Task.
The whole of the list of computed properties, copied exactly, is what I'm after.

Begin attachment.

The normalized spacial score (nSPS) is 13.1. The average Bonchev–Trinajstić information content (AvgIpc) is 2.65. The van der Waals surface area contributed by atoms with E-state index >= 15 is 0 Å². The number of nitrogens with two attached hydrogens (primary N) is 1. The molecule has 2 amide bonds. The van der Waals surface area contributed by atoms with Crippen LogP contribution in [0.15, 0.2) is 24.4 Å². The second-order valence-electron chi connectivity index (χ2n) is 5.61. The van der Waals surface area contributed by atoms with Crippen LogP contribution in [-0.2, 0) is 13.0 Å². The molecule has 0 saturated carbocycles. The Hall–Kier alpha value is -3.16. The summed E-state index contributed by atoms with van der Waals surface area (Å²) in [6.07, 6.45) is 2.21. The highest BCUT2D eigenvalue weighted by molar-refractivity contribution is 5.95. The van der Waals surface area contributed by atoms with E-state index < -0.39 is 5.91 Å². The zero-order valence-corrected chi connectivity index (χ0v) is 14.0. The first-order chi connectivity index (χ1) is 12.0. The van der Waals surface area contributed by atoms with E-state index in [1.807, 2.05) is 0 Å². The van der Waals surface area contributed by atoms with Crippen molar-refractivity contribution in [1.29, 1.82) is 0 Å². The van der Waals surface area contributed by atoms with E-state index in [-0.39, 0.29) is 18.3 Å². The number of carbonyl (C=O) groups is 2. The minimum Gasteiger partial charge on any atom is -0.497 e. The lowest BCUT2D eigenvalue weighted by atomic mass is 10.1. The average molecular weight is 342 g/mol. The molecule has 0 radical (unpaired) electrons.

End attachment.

The normalized spacial score (nSPS) is 13.1. The average Bonchev–Trinajstić information content (AvgIpc) is 2.65. The van der Waals surface area contributed by atoms with E-state index >= 15 is 0 Å². The number of nitrogens with two attached hydrogens (primary N) is 1. The molecule has 2 amide bonds. The van der Waals surface area contributed by atoms with Crippen LogP contribution in [0.15, 0.2) is 24.4 Å². The second-order valence-electron chi connectivity index (χ2n) is 5.61. The van der Waals surface area contributed by atoms with Crippen LogP contribution in [-0.2, 0) is 13.0 Å². The molecule has 0 saturated carbocycles. The Hall–Kier alpha value is -3.16. The summed E-state index contributed by atoms with van der Waals surface area (Å²) in [6.07, 6.45) is 2.21. The highest BCUT2D eigenvalue weighted by molar-refractivity contribution is 5.95. The van der Waals surface area contributed by atoms with E-state index < -0.39 is 5.91 Å². The zero-order valence-corrected chi connectivity index (χ0v) is 14.0. The first-order chi connectivity index (χ1) is 12.0. The van der Waals surface area contributed by atoms with E-state index in [1.807, 2.05) is 0 Å². The van der Waals surface area contributed by atoms with Crippen molar-refractivity contribution in [1.29, 1.82) is 0 Å². The van der Waals surface area contributed by atoms with E-state index in [-0.39, 0.29) is 18.3 Å². The number of carbonyl (C=O) groups is 2. The minimum Gasteiger partial charge on any atom is -0.497 e. The lowest BCUT2D eigenvalue weighted by atomic mass is 10.1. The average molecular weight is 342 g/mol. The molecule has 0 radical (unpaired) electrons.